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Influence of the microbiota on immune system homeostasis

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Host: Chris Rudd (cer51@cam.ac.uk)

The constituents of the commensal microbiota that inhabit our intestine have co-evolved with us for mutual benefit. They regulate maturation of gut lymphoid tissues and the balance of pro- and anti-inflammatory intestinal lymphocytes.

Lymphocytes that produce the cytokines IL-17 and IL-22 protect mucosal surfaces from damage inflicted by bacteria and fungi, but also have critical roles in multiple autoimmune diseases and in inflammatory processes that impact diseases ranging from asthma to atherosclerosis and cancer. Most prominent among these lymphocytes are the Th17 cells, a subset of CD4 + T-helper cells that mediate autoimmunity in mice and humans. Disruption of the balance between Th17 and anti-inflammatory regulatory T cells, which is governed by signals from distinct commensal microbes, can predispose to autoimmune diseases that affect distal organs. Inflammatory lymphoid cells share a genetic program dependent on expression of the orphan nuclear receptor RORgt, a promising target for anti-inflammatory therapy.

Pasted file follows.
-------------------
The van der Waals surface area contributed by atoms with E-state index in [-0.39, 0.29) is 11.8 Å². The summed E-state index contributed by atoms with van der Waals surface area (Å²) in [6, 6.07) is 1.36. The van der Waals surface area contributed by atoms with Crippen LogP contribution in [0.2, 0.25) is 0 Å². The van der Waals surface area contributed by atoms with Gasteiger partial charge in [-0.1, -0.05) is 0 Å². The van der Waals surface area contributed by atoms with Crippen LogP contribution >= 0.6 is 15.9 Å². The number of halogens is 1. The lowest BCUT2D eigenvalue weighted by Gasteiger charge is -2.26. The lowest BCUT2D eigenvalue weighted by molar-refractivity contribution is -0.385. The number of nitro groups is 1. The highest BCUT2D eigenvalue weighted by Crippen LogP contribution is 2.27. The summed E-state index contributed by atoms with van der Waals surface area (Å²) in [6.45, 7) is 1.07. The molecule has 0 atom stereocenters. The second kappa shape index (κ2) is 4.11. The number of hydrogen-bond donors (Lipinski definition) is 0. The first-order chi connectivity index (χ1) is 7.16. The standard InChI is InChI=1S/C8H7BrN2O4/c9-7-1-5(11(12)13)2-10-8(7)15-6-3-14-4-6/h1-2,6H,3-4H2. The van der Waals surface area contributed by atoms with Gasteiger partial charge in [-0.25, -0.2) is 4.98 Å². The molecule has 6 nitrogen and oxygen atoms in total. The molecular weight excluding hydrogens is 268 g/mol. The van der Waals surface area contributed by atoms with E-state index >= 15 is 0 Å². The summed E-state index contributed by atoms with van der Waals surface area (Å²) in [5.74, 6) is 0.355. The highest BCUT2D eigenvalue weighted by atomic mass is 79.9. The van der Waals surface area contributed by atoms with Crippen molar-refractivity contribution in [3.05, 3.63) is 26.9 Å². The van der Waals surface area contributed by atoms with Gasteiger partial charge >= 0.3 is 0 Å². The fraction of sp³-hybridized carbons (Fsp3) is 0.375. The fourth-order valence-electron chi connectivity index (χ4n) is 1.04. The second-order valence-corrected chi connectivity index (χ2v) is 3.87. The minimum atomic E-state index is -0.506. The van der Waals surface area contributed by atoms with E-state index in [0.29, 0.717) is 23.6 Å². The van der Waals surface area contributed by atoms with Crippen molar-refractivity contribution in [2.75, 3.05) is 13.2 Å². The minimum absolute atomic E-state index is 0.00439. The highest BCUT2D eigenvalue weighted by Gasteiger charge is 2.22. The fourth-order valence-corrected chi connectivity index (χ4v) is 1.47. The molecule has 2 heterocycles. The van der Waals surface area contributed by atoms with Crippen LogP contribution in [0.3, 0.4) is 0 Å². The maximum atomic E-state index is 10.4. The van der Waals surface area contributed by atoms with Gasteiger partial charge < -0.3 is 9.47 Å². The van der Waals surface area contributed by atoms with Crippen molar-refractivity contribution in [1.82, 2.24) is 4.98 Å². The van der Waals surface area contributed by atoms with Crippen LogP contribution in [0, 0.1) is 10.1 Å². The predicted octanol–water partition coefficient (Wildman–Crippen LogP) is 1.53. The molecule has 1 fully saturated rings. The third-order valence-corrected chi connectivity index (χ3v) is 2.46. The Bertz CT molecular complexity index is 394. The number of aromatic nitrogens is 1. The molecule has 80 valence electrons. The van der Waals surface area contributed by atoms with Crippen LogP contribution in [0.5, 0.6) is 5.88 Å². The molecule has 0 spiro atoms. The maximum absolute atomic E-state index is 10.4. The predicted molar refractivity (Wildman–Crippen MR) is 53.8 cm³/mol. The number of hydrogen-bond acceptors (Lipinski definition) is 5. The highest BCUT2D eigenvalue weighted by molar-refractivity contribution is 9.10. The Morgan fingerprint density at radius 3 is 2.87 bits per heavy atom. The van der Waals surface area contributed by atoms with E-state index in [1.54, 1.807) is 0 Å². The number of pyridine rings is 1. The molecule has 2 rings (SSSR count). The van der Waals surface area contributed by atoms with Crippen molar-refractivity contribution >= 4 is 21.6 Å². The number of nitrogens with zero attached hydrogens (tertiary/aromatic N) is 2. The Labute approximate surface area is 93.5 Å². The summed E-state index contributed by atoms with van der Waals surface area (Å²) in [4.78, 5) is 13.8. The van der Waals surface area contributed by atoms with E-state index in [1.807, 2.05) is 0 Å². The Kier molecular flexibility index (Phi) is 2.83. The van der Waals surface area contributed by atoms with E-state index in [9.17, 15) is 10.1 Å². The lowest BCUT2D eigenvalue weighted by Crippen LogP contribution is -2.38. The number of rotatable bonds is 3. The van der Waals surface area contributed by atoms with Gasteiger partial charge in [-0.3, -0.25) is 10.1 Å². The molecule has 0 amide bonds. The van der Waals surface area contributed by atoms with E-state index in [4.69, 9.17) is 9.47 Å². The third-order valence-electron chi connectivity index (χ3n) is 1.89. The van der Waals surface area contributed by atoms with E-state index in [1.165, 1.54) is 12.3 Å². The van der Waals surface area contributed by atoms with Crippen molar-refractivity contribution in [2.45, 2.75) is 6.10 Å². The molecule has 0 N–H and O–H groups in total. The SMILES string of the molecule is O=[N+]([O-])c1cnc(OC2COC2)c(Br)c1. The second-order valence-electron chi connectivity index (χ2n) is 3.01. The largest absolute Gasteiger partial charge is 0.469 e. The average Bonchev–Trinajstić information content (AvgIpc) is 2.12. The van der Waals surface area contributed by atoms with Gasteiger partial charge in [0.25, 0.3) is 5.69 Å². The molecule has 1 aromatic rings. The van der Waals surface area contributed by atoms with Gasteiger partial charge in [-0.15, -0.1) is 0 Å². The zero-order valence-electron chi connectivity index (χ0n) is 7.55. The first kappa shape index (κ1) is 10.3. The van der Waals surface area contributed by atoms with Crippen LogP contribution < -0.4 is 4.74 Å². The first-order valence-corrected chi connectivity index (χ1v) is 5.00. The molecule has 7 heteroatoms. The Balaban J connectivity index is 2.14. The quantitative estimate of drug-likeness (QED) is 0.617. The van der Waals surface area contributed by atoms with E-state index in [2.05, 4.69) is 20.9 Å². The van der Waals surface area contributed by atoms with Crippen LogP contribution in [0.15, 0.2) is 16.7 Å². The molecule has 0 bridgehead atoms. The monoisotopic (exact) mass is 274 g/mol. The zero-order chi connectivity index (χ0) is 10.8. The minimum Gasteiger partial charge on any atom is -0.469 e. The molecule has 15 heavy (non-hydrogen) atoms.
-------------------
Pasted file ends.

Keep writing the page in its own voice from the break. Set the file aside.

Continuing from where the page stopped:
A genomic analysis of the Th17 cell transcriptional regulatory network is being used to identify additional key factors required for Th17-mediated inflammation and to uncover new therapeutic targets in autoimmune disease. Microbiota-induced Th17 cells of unknown specificity can mediate autoimmune disease at distal sites. These results have inspired studies of the gut microbiome in human autoimmune disease, revealing an association of specific commensal bacteria with new onset rheumatoid arthritis.

This talk is part of the Immunology in Pathology series.

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